Which Trust Will Work For You and Your Loved One?

A Special Needs Trust is a very specific kind of trust that offers the option of keeping someone eligible for public benefit programs while also receiving the benefit of a supplemental fund.  This supplemental fund can pay for an entire range of services and goods that are not covered by public programs.

Special Needs Trusts can be established with funds that belong to the person who is receiving public benefit programs or with funds that belong to someone else such as one or more family members.  Different rules will apply depending on whose funds are used to establish the Trust, but the person receiving public benefits will still receive the benefits from the Trust no matter which rules apply, so long as the Trust’s rules are followed.

There are several kinds of Special Needs Trusts with different names, but they all share the common trait of maintaining eligibility for asset-tested public benefit programs.  The names that are used to describe these different kinds of Special Needs Trusts can be confusing, but they do not need to be.  Just keep in mind that there are only three different kinds of Special Needs Trusts, and they are not confusing if explained in plain English.

Once you have reviewed the various Trust options, your next step is to tell us about the beneficiary and contact either an attorney or complete the Pooled Trust Joinder Form. If you need assistance or have questions please contact us through the form below or give us a call (610) 265-4700. We are happy to assist you!

Day-to-Day with ACT

Our day-to-day special needs trust services include, but are not limited to:

  • Supervising all aspects of the trust and at all times acting in the beneficiary’s best interests;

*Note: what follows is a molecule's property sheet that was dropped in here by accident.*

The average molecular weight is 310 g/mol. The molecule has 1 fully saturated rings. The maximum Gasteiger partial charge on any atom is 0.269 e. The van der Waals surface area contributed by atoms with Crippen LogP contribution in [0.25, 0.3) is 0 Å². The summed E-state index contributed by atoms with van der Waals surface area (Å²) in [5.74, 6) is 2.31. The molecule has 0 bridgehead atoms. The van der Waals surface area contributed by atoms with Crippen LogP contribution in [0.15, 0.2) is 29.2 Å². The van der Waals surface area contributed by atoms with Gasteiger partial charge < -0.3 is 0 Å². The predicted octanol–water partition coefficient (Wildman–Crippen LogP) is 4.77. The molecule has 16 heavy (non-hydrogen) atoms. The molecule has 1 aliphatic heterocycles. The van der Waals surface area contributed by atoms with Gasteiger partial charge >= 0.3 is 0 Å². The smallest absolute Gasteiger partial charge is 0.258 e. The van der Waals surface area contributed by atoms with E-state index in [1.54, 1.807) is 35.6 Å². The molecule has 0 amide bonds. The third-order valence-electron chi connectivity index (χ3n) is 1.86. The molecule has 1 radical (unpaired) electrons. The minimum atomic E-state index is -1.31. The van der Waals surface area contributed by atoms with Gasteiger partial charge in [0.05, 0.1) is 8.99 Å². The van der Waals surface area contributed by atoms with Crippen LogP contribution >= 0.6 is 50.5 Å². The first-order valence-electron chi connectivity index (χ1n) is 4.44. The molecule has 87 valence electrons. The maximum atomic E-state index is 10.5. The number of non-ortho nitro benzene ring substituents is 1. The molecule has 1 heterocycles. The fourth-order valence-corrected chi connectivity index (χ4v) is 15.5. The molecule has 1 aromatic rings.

• Offering a line of defense against undue influence from existing friends or family, outside caregivers, and new friends who may suddenly appear once a trust is funded;

  • Abiding by the terms of the trust and reviewing each distribution against a standard of “reasonableness”;

  • Taking custody of cash, maintaining transactional records for receipts and disbursements, preparing tax letters and tax returns for the trust, issuing account statements and providing accountings as required by the court as well as other outside authorities;

  • Monitoring and reviewing the performance of the investment manager and making changes that are in the best interests of the beneficiary;

  • Coordinating the payment of bills and expenses, and taking charge to follow through on implementing many of the services outlined in a care plan for the beneficiary;

  • Maintaining relationships with other service providers in an effort to contain costs, including public benefit agencies and medical cost containment companies;

  • Determining if it is necessary to purchase a vehicle or house and identifying the specific needs as well as coordinating the purchase;

  • Coordinating payroll for caregivers recommended by a case manager, if such services are not provided by a private agency or Medicaid; and

  • Supporting the implementation of recommendations made by a case manager to enable the beneficiary to receive the highest quality of care.

Special Needs Trusts

Self-Funded
Third Party Funded
Pooled
Education

Get in touch and we’ll get back to you as soon as we can.  We look forward to hearing from you!

Contact ACT Today